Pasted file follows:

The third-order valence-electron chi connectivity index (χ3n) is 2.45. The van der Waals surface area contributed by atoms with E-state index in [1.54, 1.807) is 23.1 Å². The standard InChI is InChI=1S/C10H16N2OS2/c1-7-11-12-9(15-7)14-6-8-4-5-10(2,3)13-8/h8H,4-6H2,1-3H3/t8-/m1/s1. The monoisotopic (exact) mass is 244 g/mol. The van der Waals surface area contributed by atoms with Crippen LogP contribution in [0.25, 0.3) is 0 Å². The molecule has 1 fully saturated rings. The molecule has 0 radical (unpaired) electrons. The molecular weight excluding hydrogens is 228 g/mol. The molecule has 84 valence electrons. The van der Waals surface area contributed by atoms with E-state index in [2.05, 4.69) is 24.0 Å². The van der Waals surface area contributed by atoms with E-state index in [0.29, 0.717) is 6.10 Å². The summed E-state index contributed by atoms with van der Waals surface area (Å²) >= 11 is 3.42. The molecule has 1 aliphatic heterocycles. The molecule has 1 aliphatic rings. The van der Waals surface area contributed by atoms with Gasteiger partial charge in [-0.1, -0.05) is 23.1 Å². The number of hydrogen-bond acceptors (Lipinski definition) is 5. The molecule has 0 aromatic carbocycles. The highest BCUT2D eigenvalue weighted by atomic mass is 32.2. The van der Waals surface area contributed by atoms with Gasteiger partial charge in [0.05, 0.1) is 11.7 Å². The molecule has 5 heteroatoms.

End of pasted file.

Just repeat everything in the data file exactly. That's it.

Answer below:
The third-order valence-electron chi connectivity index (χ3n) is 2.45. The van der Waals surface area contributed by atoms with E-state index in [1.54, 1.807) is 23.1 Å². The standard InChI is InChI=1S/C10H16N2OS2/c1-7-11-12-9(15-7)14-6-8-4-5-10(2,3)13-8/h8H,4-6H2,1-3H3/t8-/m1/s1. The monoisotopic (exact) mass is 244 g/mol. The van der Waals surface area contributed by atoms with Crippen LogP contribution in [0.25, 0.3) is 0 Å². The molecule has 1 fully saturated rings. The molecule has 0 radical (unpaired) electrons. The molecular weight excluding hydrogens is 228 g/mol. The molecule has 84 valence electrons. The van der Waals surface area contributed by atoms with E-state index in [2.05, 4.69) is 24.0 Å². The van der Waals surface area contributed by atoms with E-state index in [0.29, 0.717) is 6.10 Å². The summed E-state index contributed by atoms with van der Waals surface area (Å²) >= 11 is 3.42. The molecule has 1 aliphatic heterocycles. The molecule has 1 aliphatic rings. The van der Waals surface area contributed by atoms with Gasteiger partial charge in [-0.1, -0.05) is 23.1 Å². The number of hydrogen-bond acceptors (Lipinski definition) is 5. The molecule has 0 aromatic carbocycles. The highest BCUT2D eigenvalue weighted by atomic mass is 32.2. The van der Waals surface area contributed by atoms with Gasteiger partial charge in [0.05, 0.1) is 11.7 Å². The molecule has 5 heteroatoms.